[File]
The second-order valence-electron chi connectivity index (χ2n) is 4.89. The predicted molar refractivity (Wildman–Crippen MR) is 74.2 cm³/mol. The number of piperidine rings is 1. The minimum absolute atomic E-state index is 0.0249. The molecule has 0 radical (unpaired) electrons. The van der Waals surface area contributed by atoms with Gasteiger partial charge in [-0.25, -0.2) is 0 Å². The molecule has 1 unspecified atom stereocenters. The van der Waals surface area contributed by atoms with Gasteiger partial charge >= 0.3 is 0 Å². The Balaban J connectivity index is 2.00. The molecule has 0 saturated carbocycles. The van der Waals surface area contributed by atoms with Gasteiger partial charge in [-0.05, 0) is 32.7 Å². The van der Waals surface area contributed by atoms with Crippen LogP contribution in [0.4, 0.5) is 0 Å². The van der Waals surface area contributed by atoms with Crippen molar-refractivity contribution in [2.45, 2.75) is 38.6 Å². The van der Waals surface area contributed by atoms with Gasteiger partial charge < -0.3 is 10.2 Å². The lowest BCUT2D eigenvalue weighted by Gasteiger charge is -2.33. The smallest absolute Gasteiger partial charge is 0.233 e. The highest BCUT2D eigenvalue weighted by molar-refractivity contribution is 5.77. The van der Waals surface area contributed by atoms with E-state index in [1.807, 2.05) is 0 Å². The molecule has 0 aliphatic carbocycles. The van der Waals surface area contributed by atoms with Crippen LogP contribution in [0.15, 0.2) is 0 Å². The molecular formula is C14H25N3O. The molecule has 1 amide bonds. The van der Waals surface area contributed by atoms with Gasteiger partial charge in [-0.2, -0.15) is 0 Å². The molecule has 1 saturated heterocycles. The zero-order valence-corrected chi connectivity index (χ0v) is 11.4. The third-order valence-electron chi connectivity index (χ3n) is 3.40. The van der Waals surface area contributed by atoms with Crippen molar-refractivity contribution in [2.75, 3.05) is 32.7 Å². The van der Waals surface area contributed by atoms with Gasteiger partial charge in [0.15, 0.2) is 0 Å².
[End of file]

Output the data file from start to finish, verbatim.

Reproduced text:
The second-order valence-electron chi connectivity index (χ2n) is 4.89. The predicted molar refractivity (Wildman–Crippen MR) is 74.2 cm³/mol. The number of piperidine rings is 1. The minimum absolute atomic E-state index is 0.0249. The molecule has 0 radical (unpaired) electrons. The van der Waals surface area contributed by atoms with Gasteiger partial charge in [-0.25, -0.2) is 0 Å². The molecule has 1 unspecified atom stereocenters. The van der Waals surface area contributed by atoms with Gasteiger partial charge >= 0.3 is 0 Å². The Balaban J connectivity index is 2.00. The molecule has 0 saturated carbocycles. The van der Waals surface area contributed by atoms with Gasteiger partial charge in [-0.05, 0) is 32.7 Å². The van der Waals surface area contributed by atoms with Crippen LogP contribution in [0.4, 0.5) is 0 Å². The van der Waals surface area contributed by atoms with Crippen molar-refractivity contribution in [2.45, 2.75) is 38.6 Å². The van der Waals surface area contributed by atoms with Gasteiger partial charge < -0.3 is 10.2 Å². The lowest BCUT2D eigenvalue weighted by Gasteiger charge is -2.33. The smallest absolute Gasteiger partial charge is 0.233 e. The highest BCUT2D eigenvalue weighted by molar-refractivity contribution is 5.77. The van der Waals surface area contributed by atoms with E-state index in [1.807, 2.05) is 0 Å². The molecule has 0 aliphatic carbocycles. The van der Waals surface area contributed by atoms with Crippen LogP contribution in [0.15, 0.2) is 0 Å². The molecular formula is C14H25N3O. The molecule has 1 amide bonds. The van der Waals surface area contributed by atoms with Gasteiger partial charge in [-0.2, -0.15) is 0 Å². The molecule has 1 saturated heterocycles. The zero-order valence-corrected chi connectivity index (χ0v) is 11.4. The third-order valence-electron chi connectivity index (χ3n) is 3.40. The van der Waals surface area contributed by atoms with Crippen molar-refractivity contribution in [2.75, 3.05) is 32.7 Å². The van der Waals surface area contributed by atoms with Gasteiger partial charge in [0.15, 0.2) is 0 Å².